Book Review – The Keeper of Lost Things by Ruth Hogan

The Keeper of Lost Things
Ruth Hogan
File Size: 791 KB
Print Length: 277 pages
Publisher: William Morrow; Reprint edition (February 21, 2017)
Publication Date: February 21, 2017
Sold by: HarperCollins Publishers
Language: English

BOOK BLURB : Anthony Peardew is the keeper of lost things. Forty years ago, he carelessly lost a keepsake from his beloved fiancée, Therese. That very same day, she died unexpectedly.

Brokenhearted, Anthony sought consolation in rescuing lost objects—the things others have dropped, misplaced, or accidentally left behind—and writing stories about them. Now, in the twilight of his life, Anthony worries that he has not fully discharged his duty to reconcile all the lost things with their owners. As the end nears, he bequeaths his secret life’s mission to his unsuspecting assistant, Laura, leaving her his house and and all its lost treasures, including an irritable ghost.

Recovering from a bad divorce, Laura, in some ways, is one of Anthony’s lost things. But when the lonely woman moves into his mansion, her life begins to change. She finds a new friend in the neighbor’s quirky daughter, Sunshine, and a welcome distraction in Freddy, the rugged gardener. As the dark cloud engulfing her lifts, Laura, accompanied by her new companions, sets out to realize Anthony’s last wish: reuniting his cherished lost objects with their owners.

Long ago, Eunice found a trinket on the London pavement and kept it through the years. Now, with her own end drawing near, she has lost something precious—a tragic twist of fate that forces her to break a promise she once made.

As the Keeper of Lost Objects, Laura holds the key to Anthony and Eunice’s redemption. But can she unlock the past and make the connections that will lay their spirits to rest?

I just finished listening to this book, and I couldn’t help but say, “Wow” when the story ended. The telling of the story slips seamlessly from character to character, and past to present, with reference to one of the “found” items as the connector.

I loved the characters, especially Sunshine, who has intuitive powers above a normal person, and the reader slowly begins to understand that she is different physically, too, but that revelation comes in small hints along the way. That’s the way most of the characters were revealed as the story progressed, with no big info-dump of backstory or personality traits. It was also a delight to see how the individual characters’ stories started to connect to each other.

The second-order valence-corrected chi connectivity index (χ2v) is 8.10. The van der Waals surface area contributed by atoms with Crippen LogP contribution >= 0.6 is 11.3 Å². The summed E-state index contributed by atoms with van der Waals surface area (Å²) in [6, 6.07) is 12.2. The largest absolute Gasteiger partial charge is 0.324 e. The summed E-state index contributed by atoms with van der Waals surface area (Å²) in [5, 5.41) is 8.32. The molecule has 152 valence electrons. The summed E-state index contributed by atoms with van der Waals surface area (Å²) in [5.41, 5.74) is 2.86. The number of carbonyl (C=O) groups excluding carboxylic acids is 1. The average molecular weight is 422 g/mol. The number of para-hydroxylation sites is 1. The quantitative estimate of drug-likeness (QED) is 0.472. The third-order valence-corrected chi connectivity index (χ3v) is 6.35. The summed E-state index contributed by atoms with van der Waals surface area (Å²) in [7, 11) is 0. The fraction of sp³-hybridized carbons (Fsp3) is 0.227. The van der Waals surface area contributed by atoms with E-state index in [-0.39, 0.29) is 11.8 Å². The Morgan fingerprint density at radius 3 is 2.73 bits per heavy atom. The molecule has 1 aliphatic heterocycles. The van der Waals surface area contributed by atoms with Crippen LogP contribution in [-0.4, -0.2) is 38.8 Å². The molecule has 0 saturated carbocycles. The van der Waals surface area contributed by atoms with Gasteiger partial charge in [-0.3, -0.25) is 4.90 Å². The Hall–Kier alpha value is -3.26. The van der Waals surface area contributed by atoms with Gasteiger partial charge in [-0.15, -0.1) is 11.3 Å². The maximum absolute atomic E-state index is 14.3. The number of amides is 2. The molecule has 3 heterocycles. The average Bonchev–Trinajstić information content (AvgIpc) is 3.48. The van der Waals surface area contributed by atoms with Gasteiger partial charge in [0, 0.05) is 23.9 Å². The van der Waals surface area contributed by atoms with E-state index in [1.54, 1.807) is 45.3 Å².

One reviewer on Amazon called it a Tapestry of Love, and that is so apt. Relational love of all kinds were explored in the story.

The story is a bit of a tapestry in that it weaves together various threads of the stories of various people’s lives to create a beautiful “garment.” I did feel the book wrapping itself around me and felt I could “wear” the story because it made me see how people and things in my own life form a pattern, too.

This book is high on my favorites of the year so far, along with The Caretakers by Eliza Maxwell and Street Music by Timothy Hallinan. As a reviewer, I rarely give 5 stars to books, reserving that highest rating to the very best. This book joins those others that have knocked my socks off this year. The story is delightful and the writing is fresh, with turns of phrases I’d never heard before. Some of them were laced with humor that made me smile.

I was so caught up in the magic of the writing and the characters whom I expected to see around my kitchen table when I looked up, I totally forgot that I really don’t like to read paranormal stories. I’m not afraid of ghosts, I just prefer to socialize with people who are still alive.


If you’re looking for a good book to add to your reading pleasure, I highly recommend this one. And if you’ve found some favorites in recent reading, please do share in a comment. In the meantime, be safe. Be well. Be happy.

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